The time is early 20th century. The place is a small New England town. A serial killer, who only murders women with disabilities, is terrorizing a tight-knit community. Helen (Dorothy McGuire, Gentleman’s Agreement), a mute young woman working for a bedridden dowager, Mrs. Warren (Ethel Barrymore, None but the Lonely Heart), is naturally concerned about her safety. As expected, the killer begins monitoring Helen’s movements.
Reaction & Thoughts:
As far as I’m concerned, this is the granddaddy of the Italian slasher better known as “giallo.” And because the subgenre “giallo” is the precursor to the American slasher, one could argue that The Spiral Staircase is also an ancestor to films like Halloween (1978) and Friday the 13th (1980).
Although the film served as a blueprint for future killer-on-the-loose blockbusters, The Spiral Staircase has stylistic and thematic elements from the Val Lewton RKO productions. The Spiral Staircase was produced at RKO and one can clearly see the similarities between this movie and Cat People, I Walked with a Zombie, The Leopard Man, Ghost Ship, etc. Something really good was happening at the studio because all these films were shot in a highly effective, imaginative manner.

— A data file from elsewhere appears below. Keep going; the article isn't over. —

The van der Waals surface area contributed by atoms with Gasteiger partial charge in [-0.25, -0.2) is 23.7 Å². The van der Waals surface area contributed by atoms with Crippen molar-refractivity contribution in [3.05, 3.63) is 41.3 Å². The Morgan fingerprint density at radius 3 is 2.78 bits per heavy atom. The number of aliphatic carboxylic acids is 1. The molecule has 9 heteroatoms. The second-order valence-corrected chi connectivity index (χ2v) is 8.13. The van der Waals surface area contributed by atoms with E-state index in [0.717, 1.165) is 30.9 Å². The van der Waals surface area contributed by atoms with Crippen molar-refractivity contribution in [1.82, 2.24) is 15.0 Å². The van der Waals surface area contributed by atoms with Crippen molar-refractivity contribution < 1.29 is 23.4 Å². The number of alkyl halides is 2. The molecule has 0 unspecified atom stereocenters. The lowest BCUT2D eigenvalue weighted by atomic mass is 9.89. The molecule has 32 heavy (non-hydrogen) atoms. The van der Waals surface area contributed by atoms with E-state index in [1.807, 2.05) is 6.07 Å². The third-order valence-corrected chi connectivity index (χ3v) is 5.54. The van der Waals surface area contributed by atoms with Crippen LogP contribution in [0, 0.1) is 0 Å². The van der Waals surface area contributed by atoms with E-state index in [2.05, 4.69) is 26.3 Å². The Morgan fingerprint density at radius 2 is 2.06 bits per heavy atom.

Robert Siodmak (The Dark Mirror) directed from a screenplay by Mel Dinelli based upon the novel Some Must Watch by Ethel Lina White. There is really little plot here so the visuals are the true stars of the film. It was extraordinarily shot in chiaroscuro fashion by Nicholas Musuraca (Cat People). It’s indeed a very atmospheric movie. Most of the story takes place in dark rooms at night and a sense of uneasiness, danger, is sustained throughout the entire film. I was taken aback by the violence. The film’s mean-spirited tone was a surprise too. The murder set-pieces are cruel and scary.
Dorothy McGuire is excellent as the archetypal “final girl.” She can’t rely on dialogue to convey terror, but her eyes are very expressive. Ethel Barrymore, who received an Oscar nomination for her small role as the elderly matriarch, is good too. She doesn’t have many scenes, but she manages to steal a few moments. Personally, I was very impressed with George Brent (Jezebel and The Old Maid), who plays Barrymore’s mild-mannered stepson. Brent, who tends to be a bit dull in a lot of movies, is able to create a well-rounded characterization of a lonely professor.
The supporting cast also includes lots of great character actors: Kent Smith (Cat People) as Dr. Parry, Rhonda Fleming (Spellbound) as Secretary Blanche, Sara Allgood (How Green Was My Valley) as Nurse Barker, Elsa Lanchester (Bride of Frankenstein) Mrs. Oates, and Rhys Williams (The Corn is Green) as Mr. Oates. Ellen Corby (TV’s The Waltons) has a small role as a neighbor.
Conclusions & Final Thoughts:
The Spiral Staircase is a top-notch little chiller. It’s suspenseful, clever and so much fun. It’s also scary — I simply don’t see how anyone could dislike this incursion into the macabre. I feel safe recommending The Spiral Staircase to all movie buffs. Remade in 1975 and 2000. B&W, 85 minutes, Not Rated.